Groups make final push to inspire minority voters
Posted November 6, 2016
Updated November 7, 2016
Raleigh, N.C. — With only two days left until Election Day, early voters have turned out in record numbers in North Carolina, but there is still a push to get minority voters to cast their ballots.
The minority vote during the 2016 early voting cycle has been one of many hot topics and many groups on Sunday were still trying to boost that vote before Tuesday.
According to the North Carolina Board of Elections, there are more than 1.5 million registered black voters in the state and 18 million nationwide. Although the nationwide number of black voters has increased over the past decade, political analysts said they don’t expect the same turnout at the polls in comparison to the 2012 election.
That information is not deterring the NAACP.
"We've been scheduling rides with churches and citizens to take people to the polls on Tuesday morning. They will be there bright an early at 6:30 a.m.," said Rev. Portia Rochelle. "We believe that there will be a great turnout on Tuesday. Why? Because we've done our best to educate people on their rights."
When it comes to Hispanic voters, early voting is up 75 percent compared to 2012. According to the Board of Elections, more than 165,000 registered voters are Hispanic, which is 50,000 more than in 2012.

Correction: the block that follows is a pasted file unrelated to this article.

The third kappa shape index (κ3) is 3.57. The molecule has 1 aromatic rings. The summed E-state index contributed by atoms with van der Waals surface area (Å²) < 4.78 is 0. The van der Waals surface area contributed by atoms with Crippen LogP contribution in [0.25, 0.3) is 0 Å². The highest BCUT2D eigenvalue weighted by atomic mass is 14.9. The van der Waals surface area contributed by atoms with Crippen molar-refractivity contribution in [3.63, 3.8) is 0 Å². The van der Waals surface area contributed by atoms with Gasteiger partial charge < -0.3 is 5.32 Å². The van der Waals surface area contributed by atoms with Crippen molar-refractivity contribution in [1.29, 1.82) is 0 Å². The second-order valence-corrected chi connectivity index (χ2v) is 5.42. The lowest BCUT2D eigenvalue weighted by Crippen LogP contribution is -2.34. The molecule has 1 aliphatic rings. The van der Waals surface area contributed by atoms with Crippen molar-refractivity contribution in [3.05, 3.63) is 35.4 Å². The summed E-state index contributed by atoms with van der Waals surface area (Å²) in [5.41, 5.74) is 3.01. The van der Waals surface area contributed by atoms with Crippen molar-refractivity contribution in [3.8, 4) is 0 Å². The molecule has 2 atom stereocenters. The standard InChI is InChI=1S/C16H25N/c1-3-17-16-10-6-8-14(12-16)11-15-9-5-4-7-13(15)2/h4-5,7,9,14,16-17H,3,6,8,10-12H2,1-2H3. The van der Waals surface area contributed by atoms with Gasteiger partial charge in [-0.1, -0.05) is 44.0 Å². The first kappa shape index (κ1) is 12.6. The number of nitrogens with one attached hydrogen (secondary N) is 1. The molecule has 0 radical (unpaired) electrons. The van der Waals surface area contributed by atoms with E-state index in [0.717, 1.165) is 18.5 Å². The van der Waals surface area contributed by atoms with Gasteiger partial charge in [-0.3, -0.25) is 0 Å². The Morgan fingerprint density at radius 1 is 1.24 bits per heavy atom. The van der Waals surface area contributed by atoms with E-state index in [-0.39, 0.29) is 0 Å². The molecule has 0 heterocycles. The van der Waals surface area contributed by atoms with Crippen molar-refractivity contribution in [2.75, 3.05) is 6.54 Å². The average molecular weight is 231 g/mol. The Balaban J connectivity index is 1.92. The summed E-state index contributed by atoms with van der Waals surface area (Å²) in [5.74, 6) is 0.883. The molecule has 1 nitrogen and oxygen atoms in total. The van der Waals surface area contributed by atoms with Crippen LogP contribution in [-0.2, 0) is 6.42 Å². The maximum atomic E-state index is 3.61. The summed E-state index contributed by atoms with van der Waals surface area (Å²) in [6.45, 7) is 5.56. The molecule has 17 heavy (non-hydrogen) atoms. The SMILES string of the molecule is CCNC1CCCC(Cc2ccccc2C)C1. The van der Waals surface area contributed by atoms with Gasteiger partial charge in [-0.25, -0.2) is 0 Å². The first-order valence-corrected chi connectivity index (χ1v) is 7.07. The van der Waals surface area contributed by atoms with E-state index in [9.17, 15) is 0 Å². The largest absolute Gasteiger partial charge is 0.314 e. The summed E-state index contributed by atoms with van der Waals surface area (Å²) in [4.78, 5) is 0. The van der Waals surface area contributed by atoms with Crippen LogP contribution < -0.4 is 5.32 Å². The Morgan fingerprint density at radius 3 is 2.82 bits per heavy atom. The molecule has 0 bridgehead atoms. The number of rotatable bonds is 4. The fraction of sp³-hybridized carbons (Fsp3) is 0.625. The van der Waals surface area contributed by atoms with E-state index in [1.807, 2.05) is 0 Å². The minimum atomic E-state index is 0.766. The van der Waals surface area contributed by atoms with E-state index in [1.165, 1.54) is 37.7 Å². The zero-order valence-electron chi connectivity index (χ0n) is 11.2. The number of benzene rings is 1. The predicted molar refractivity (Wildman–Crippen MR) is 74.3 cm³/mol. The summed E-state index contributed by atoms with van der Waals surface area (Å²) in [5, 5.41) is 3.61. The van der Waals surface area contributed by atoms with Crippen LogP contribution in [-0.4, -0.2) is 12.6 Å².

"We just want to get that culture of civic participation more entrenched in our community," said Angeline Echeverria with the group El Pueblo
El Pueblo worked their last day of phone banks on Sunday to get out the vote.
“We hear that the issues they care about are similar to those of other North Carolina voters, so things like education, housing, immigration is clearly a concern for Latino voters,” said Echeverria. “We hear the gamut of the same sort of issues that other North Carolinians care about.”
Echeverria said language barriers are a concern for many Spanish speaking voters at the polls.
Both El Pueblo and the NAACP said part of the challenge in bringing people to the polls has been educating voters following the ruling that state lawmakers had adopted election laws that were intended to be discriminatory.